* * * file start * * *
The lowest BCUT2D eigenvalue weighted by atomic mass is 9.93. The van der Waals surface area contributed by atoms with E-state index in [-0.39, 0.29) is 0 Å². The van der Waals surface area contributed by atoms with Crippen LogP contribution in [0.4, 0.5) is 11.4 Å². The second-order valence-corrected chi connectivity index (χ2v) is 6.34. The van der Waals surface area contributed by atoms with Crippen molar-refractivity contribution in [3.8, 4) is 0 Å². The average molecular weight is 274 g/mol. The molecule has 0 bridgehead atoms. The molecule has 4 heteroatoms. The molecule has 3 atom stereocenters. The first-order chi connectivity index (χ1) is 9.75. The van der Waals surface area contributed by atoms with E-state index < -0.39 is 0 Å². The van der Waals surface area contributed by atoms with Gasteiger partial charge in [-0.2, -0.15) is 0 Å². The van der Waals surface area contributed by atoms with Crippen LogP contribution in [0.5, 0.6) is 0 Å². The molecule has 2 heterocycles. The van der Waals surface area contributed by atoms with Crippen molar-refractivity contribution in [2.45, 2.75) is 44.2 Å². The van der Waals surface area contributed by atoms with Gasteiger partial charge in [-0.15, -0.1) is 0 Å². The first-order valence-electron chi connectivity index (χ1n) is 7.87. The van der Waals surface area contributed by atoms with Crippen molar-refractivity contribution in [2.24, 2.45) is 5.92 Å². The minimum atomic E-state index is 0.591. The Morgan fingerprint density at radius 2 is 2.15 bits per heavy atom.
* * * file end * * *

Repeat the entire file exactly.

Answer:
The lowest BCUT2D eigenvalue weighted by atomic mass is 9.93. The van der Waals surface area contributed by atoms with E-state index in [-0.39, 0.29) is 0 Å². The van der Waals surface area contributed by atoms with Crippen LogP contribution in [0.4, 0.5) is 11.4 Å². The second-order valence-corrected chi connectivity index (χ2v) is 6.34. The van der Waals surface area contributed by atoms with Crippen molar-refractivity contribution in [3.8, 4) is 0 Å². The average molecular weight is 274 g/mol. The molecule has 0 bridgehead atoms. The molecule has 4 heteroatoms. The molecule has 3 atom stereocenters. The first-order chi connectivity index (χ1) is 9.75. The van der Waals surface area contributed by atoms with E-state index < -0.39 is 0 Å². The van der Waals surface area contributed by atoms with Gasteiger partial charge in [-0.2, -0.15) is 0 Å². The van der Waals surface area contributed by atoms with Crippen LogP contribution in [0.5, 0.6) is 0 Å². The molecule has 2 heterocycles. The van der Waals surface area contributed by atoms with Crippen molar-refractivity contribution in [2.45, 2.75) is 44.2 Å². The van der Waals surface area contributed by atoms with Gasteiger partial charge in [-0.15, -0.1) is 0 Å². The first-order valence-electron chi connectivity index (χ1n) is 7.87. The van der Waals surface area contributed by atoms with Crippen molar-refractivity contribution in [2.24, 2.45) is 5.92 Å². The minimum atomic E-state index is 0.591. The Morgan fingerprint density at radius 2 is 2.15 bits per heavy atom.